CY­BER­AT­TACK Ran­somware ex­pected to wreak havoc on more com­put­ers; in­stall soft­ware up­dates, ex­perts say //

Users urged to run an­tivirus soft­ware, backup data


LON­DON — An un­prece­dented “ran­somware” cy­ber­at­tack that has al­ready hit tens of thou­sands of vic­tims in 150 coun­tries could wreak greater havoc as more ma­li­cious vari­a­tions ap­pear and peo­ple re­turn to their desks Mon­day and power up com­put­ers at the start of the work­week.

Of­fi­cials and ex­perts on Sun­day urged or­ga­ni­za­tions and com­pa­nies to up­date their op­er­at­ing sys­tems im­me­di­ately to en­sure they aren’t vul­ner­a­ble to a sec­ond, more pow­er­ful ver­sion of the soft­ware — or to fu­ture ver­sions that can’t be stopped.

The cy­ber­at­tack par­a­lyzed com­put­ers that run Britain’s hospi­tal net­work, Ger­many’s na­tional rail­way and scores of other com­pa­nies and govern­ment agen­cies world­wide.

The at­tack, al­ready be­lieved to be the big­gest on­line ex­tor­tion scheme ever recorded, is an “es­ca­lat­ing threat” af­ter hit­ting 200,000 vic­tims across the world since Fri­day, ac­cord­ing to Rob Wain­wright, the head of Europol, Europe’s polic­ing agency.

“The num­bers are still go­ing up,” Wain­wright said. “We’ve seen that the slow­down of the in­fec­tion rate over Fri­day night, af­ter a tem­po­rary fix around it, has now been over­come by a sec­ond vari­a­tion the crim­i­nals have re­leased.”

Re­searchers dis­cov­ered at least two vari­ants of the rapidly repli­cat­ing worm Sun­day and one did not in­clude the so-called kill switch that al­lowed them to in­ter­rupt its spread Fri­day by di­vert­ing it to a dead end on the In­ter­net.

Ryan Kalem­ber, se­nior vice-pres­i­dent at Proof­point Inc., said the ver­sion with no kill switch was able to spread, but it con­tained a flaw that wouldn’t al­low it to take over a com­puter and de­mand ran­som to un­lock files. How­ever, he said it’s only a mat­ter of time be­fore such a ver­sion ex­ists.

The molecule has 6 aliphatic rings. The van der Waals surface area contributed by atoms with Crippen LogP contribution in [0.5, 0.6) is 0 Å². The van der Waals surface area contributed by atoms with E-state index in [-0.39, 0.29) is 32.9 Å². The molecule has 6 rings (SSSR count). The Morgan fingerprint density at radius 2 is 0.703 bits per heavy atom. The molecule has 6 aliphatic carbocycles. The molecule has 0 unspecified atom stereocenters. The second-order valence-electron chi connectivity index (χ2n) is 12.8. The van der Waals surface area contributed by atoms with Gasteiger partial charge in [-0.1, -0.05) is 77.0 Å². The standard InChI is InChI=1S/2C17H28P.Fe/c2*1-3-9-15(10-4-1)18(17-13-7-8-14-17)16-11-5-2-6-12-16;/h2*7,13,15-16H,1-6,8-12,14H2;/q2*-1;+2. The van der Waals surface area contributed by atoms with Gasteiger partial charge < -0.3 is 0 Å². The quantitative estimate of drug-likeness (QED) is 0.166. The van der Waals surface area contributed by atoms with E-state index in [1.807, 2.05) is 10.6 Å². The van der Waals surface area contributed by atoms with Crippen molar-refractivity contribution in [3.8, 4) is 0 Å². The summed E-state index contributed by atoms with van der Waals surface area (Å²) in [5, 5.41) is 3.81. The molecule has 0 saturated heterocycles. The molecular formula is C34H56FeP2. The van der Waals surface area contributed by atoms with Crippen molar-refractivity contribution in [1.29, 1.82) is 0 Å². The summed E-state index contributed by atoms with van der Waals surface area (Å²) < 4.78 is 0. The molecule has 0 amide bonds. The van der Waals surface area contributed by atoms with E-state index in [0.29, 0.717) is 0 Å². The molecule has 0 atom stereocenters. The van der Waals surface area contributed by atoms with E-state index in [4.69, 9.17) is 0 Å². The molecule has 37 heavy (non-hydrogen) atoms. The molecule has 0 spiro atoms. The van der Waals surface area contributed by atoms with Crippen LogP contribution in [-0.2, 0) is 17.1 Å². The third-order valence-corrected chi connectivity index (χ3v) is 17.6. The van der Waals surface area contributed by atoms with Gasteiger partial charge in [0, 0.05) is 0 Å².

“I still ex­pect an­other to pop up and be fully op­er­a­tional,” Kalem­ber said. “We haven’t fully dodged this bul­let at all un­til we’re patched against the vul­ner­a­bil­ity it­self.”

The at­tack held users hostage by freez­ing their com­put­ers, en­crypt­ing their data and de­mand­ing money through on­line bit­coin pay­ment — $300 US at first, ris­ing to $600 be­fore it de­stroys files hours later.

Europol spokesper­son Jan Op Gen Oorth said it was too early to say who was be­hind the on­slaught and what their mo­ti­va­tion was, aside from the ob­vi­ous de­mand for money.

The ef­fects were felt around the globe, with Britain’s Na­tional Health Ser­vice, Rus­sia’s In­te­rior Min­istry and com­pa­nies in­clud­ing Spain’s Tele­fon­ica, FedEx Corp. in the U.S. and French car­maker Re­nault all re­port­ing dis­rup­tions.

Chi­nese me­dia re­ported Sun­day that stu­dents at sev­eral uni­ver­si­ties were hit, block­ing ac­cess to their the­sis pa­pers and dis­ser­ta­tion pre­sen­ta­tions.

Had it not been for a young Bri­tish cy­ber­se­cu­rity re­searcher’s ac­ci­den­tal dis­cov­ery of a so-called “kill switch,” the ma­li­cious soft­ware likely would have spread much far­ther and faster.

The 22-year-old re­searcher known as “Mal­wareTech,” who wanted to re­main anony­mous, said he spot­ted a hid­den web ad­dress in the “Wan­naCry” code and made it of­fi­cial by reg­is­ter­ing its do­main name. That move, which cost just $10.69, redi­rected the at­tacks to the server of Kryp­tos Logic, the se­cu­rity com­pany where he works. The server op­er­ates as a “sink­hole” to col­lect in­for­ma­tion about mal­ware — and in Fri­day’s case kept the mal­ware from es­cap­ing.

Se­cu­rity of­fi­cials urged or­ga­ni­za­tions to pro­tect them­selves by in­stalling se­cu­rity fixes, run­ning an­tivirus soft­ware and back­ing up data else­where. “Just patch their sys­tems as soon as pos­si­ble,” Mal­wareTech said. “It won’t be too late as long as they’re not in­fected. It should just be a case of mak­ing sure in­stalling up­dates is en­abled, in­stalling the up­dates, and re­boot.”

Ex­perts say this vul­ner­a­bil­ity has been un­der­stood for months, yet many groups failed to take it se­ri­ously. Mi­crosoft had fixed it in up­dates of re­cent ver­sions of Win­dows since March, but many users did not ap­ply the soft­ware fix.

Short of pay­ing, op­tions for those al­ready in­fected are usu­ally lim­ited to re­cov­er­ing data files from a backup, if avail­able, or liv­ing with­out them.


A screen­shot of the warn­ing screen from a pur­ported ran­somware at­tack.

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